Given that this is a relatively minor work, prospective buyers are now spoilt for choice and selection will probably depend upon a personal preference in voices, given that nearly all the options have their merits. Apart from several excellent studio versions there are live performances from Muti with Baltsa and Gruberova and another in more venerable sound but with a dream-team of Pavarotti and Aragall, where of course Romeo is transposed from mezzo-soprano to tenor and as such is hardly authentic.
My preference is for this set, expertly conducted by Runnicles, recorded in superb sound and starring two favourite singers but I can well understand why others might go for recordings featuring Kasarova, Garanca or Baltsa as Romeo. Personally I find Eva Mei and Edita Gruberova unpalatable a Giulietta and I'm not a great Netrebko fan but that's just my taste. Hei-Kyung Hong is delightful here: agile, pure but rounded of tone and a great foil to Larmore with whom she has made a wonderful duets album for Teldec, too. The supporting Scottish forces acquit themselves admirably under Runnicles and everyone's Italian diction is first-rate.
It's not perfect: pleasant, capable tenor Paul Groves is not very charismatic as Tebaldo compared with the competition; he sings neatly, if a tad palely. A big bonus is veteran bass Robert Lloyd as Lorenzo (the Friar Lawrence role but virtually unrecognisable in Romani's libretto which owes virtually nothing to Shakespeare but rather mines other Italian novella sources) but the Capelio here is gritty and clumsy of voice. The star is Jennifer Larmore, typically animated and "virile" in the breeches role, her coloratura and divisions flawless, her top notes ringing and thrilling.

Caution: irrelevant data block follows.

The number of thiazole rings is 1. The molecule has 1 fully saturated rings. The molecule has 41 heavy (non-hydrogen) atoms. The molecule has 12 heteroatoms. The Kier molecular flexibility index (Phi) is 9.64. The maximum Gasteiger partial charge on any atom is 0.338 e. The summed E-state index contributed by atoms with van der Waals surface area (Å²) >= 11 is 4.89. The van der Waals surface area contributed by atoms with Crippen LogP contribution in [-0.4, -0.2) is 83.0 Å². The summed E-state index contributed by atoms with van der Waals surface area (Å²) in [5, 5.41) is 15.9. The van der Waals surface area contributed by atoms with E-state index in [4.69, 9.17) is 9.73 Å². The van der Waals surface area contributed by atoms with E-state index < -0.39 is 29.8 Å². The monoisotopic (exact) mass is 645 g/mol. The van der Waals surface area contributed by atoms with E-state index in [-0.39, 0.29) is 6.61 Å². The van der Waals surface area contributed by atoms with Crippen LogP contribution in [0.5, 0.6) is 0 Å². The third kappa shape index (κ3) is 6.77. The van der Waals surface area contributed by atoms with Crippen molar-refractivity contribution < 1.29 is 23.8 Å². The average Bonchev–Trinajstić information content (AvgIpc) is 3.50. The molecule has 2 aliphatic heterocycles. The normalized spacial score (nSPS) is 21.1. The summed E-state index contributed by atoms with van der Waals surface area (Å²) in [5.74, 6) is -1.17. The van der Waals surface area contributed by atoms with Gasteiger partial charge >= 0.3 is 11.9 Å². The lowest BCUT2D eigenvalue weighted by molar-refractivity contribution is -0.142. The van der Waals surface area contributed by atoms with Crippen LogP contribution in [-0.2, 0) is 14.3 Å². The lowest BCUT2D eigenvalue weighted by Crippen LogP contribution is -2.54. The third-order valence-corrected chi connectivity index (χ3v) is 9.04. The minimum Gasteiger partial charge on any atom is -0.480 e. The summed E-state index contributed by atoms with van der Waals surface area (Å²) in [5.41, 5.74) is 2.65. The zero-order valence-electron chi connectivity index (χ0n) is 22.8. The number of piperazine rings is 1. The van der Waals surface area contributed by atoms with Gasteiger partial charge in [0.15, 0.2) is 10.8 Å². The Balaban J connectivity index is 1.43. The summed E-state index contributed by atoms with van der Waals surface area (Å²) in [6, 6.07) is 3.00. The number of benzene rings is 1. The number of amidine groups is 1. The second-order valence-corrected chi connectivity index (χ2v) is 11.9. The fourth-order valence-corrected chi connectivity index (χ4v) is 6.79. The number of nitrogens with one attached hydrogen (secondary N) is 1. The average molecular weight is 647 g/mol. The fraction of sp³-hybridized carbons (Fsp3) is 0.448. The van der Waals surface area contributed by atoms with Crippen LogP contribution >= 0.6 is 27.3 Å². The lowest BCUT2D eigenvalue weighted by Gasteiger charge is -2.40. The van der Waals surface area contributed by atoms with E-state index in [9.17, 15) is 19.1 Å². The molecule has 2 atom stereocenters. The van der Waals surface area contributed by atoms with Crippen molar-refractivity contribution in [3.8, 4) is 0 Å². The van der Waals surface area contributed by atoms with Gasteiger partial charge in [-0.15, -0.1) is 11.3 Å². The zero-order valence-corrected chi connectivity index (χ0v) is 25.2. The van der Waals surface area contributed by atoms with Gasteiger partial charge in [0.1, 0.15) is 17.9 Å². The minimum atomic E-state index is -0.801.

Bear in mind that this is, in the end, for all its beauties, not the best of Bellini's sadly truncated oeuvre. Nearly three-quarters of the music was recycled from "Zaira" and Giulietta's entrance aria was lifted from "Adelson e Salvini" owing to Bellini having to work under extreme pressure of time - seven weeks, in fact. It is not for nothing that Malibran used to substitute the last scene from Vaccai's opera to the same libretto for Bellini's, but the best of the music displays the ravishing long cantilena line that was virtually Bellini's invention.
This is now available in a bargain set but I recommend the older issue which has lovely artwork, a full essay and a libretto.
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